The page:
Construction frames have traditionally been built using wood. Any time you pass a building site you can see the familiar skeleton of wooden studs, joists, and rafters that serve as bracing for the rest of the house. But can you frame a basement with metal studs?
Many contractors frame basements with metal studs because metal studs are better suited for humid environments. They offer many advantages over wood as they don’t warp or rot, but they’re generally not suitable for load-bearing purposes.
If you’re thinking about framing your basement with metal studs, read on. This article will discuss the advantages and disadvantages of using metal framing studs in your basement construction project.
Check out the Champion 4375/3500-Watt Dual Fuel Portable Generator - RV Ready! (link to Amazon)
The Advantages of Metal Studs
When used in smaller residential buildings, metal studs are most often used for basement framing. They have many qualities which make them particularly useful when you want to turn your dusty old cellar into a finished basement.
Metal Studs Are Water and Mildew-Resistant
Unlike wooden studs, metal studs don’t warp in humid conditions. For that reason, metal studs are frequently used when building bathrooms and basements. They can stand up to steam and handle damp basements, steamy showers, and even flooding.
A metal frame will get through conditions that’ll leave wooden frames moldy, swollen, and irreparably damaged. If your basement is consistently damp or regularly takes on water, building with metal studs now may save you a great deal of heartache down the line.
Metal Studs Are Fire-Resistant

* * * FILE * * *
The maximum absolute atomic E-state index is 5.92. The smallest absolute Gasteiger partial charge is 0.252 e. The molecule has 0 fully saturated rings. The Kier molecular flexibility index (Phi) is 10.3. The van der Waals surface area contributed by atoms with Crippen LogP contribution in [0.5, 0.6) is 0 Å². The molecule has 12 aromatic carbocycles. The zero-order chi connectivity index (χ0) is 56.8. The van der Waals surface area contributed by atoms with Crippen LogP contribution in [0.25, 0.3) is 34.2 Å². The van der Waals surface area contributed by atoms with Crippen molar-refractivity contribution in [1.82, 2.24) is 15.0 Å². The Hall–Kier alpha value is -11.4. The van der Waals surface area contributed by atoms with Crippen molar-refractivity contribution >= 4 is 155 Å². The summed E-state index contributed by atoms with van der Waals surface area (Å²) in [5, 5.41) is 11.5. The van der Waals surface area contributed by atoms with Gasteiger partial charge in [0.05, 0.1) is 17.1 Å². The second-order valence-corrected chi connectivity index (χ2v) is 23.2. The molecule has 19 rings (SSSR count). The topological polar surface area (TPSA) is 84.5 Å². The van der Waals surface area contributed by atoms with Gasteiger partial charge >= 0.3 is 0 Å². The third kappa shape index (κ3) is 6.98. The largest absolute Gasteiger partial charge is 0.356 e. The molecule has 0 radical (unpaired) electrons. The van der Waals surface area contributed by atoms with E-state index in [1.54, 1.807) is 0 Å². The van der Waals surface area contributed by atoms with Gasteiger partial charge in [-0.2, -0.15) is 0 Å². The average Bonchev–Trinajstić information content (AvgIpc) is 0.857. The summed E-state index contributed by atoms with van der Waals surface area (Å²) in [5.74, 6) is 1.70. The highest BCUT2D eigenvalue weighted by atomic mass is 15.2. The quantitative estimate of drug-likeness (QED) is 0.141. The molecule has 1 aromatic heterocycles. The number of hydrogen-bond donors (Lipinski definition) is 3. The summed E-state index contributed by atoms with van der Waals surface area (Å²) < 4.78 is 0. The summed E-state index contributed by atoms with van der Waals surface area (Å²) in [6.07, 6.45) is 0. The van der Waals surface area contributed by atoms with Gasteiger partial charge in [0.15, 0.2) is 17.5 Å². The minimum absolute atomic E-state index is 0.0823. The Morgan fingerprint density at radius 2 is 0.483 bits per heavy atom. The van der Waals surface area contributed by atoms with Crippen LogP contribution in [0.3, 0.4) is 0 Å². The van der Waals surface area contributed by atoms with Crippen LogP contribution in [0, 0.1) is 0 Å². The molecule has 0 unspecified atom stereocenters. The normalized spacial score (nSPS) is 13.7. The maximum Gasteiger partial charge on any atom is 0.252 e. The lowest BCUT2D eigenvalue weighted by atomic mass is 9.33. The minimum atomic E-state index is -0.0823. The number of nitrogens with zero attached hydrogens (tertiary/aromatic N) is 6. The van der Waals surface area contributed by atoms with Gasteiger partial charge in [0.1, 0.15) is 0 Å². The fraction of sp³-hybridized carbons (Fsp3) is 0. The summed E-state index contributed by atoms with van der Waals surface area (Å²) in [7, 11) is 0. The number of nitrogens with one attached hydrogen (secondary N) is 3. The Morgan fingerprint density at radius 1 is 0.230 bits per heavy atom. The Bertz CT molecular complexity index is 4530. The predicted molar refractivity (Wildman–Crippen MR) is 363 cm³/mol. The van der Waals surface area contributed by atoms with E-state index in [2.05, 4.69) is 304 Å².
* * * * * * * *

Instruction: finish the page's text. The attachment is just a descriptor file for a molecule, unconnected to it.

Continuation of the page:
Between 1965 and 1980, the New York City Fire Department fought one million fires thanks largely to multi-story wood-framed buildings suffering from urban decay (source).
When a building catches fire, wooden frames can go up like tinder. Metal frames are required in most buildings over 70 feet (21.34 m). Steel is non-combustible and won’t feed a blaze.
If your basement also serves as a storage area, you probably have a fair bit of flammable material downstairs. Steel frames won’t put out a fire, but they can make it much easier to contain a fire and keep it from spreading.
Metal Studs Are Lighter Than Wood
Basement construction means getting your building material down a flight of stairs. Unlike the steel girders used for weight-bearing in skyscrapers, light-gauge framing steel is considerably lighter than a 2x4 of comparable length.
As you carry your metal studs into your basement you may wonder how such thin, light metal could be suitable for construction work. When you get everything screwed together you’ll be pleasantly surprised to discover this flimsy frame is rigid enough for hanging drywall.
Metal Studs Have Holes for Wiring
If you want to turn your basement into a home theater, you’re going to be running an awful lot of cables and speaker wires. Metal studs come with holes for electrical and plumbing lines. This makes your job (or your A/V installer’s job) a lot easier.